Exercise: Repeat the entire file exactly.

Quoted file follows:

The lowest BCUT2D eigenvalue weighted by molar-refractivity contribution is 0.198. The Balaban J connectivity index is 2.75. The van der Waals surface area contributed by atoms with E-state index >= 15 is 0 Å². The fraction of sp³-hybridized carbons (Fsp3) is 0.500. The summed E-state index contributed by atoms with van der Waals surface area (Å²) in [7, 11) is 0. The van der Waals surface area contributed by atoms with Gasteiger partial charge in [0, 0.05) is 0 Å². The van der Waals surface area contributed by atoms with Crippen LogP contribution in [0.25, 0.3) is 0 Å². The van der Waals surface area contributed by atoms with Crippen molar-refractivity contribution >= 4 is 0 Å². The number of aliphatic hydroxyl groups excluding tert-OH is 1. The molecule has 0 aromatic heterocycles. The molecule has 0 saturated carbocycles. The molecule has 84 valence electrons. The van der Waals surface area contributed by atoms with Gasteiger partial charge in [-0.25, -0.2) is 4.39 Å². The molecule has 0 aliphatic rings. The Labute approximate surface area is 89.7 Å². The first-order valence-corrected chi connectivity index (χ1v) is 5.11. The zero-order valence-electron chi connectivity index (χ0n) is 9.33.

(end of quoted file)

The lowest BCUT2D eigenvalue weighted by molar-refractivity contribution is 0.198. The Balaban J connectivity index is 2.75. The van der Waals surface area contributed by atoms with E-state index >= 15 is 0 Å². The fraction of sp³-hybridized carbons (Fsp3) is 0.500. The summed E-state index contributed by atoms with van der Waals surface area (Å²) in [7, 11) is 0. The van der Waals surface area contributed by atoms with Gasteiger partial charge in [0, 0.05) is 0 Å². The van der Waals surface area contributed by atoms with Crippen LogP contribution in [0.25, 0.3) is 0 Å². The van der Waals surface area contributed by atoms with Crippen molar-refractivity contribution >= 4 is 0 Å². The number of aliphatic hydroxyl groups excluding tert-OH is 1. The molecule has 0 aromatic heterocycles. The molecule has 0 saturated carbocycles. The molecule has 84 valence electrons. The van der Waals surface area contributed by atoms with Gasteiger partial charge in [-0.25, -0.2) is 4.39 Å². The molecule has 0 aliphatic rings. The Labute approximate surface area is 89.7 Å². The first-order valence-corrected chi connectivity index (χ1v) is 5.11. The zero-order valence-electron chi connectivity index (χ0n) is 9.33.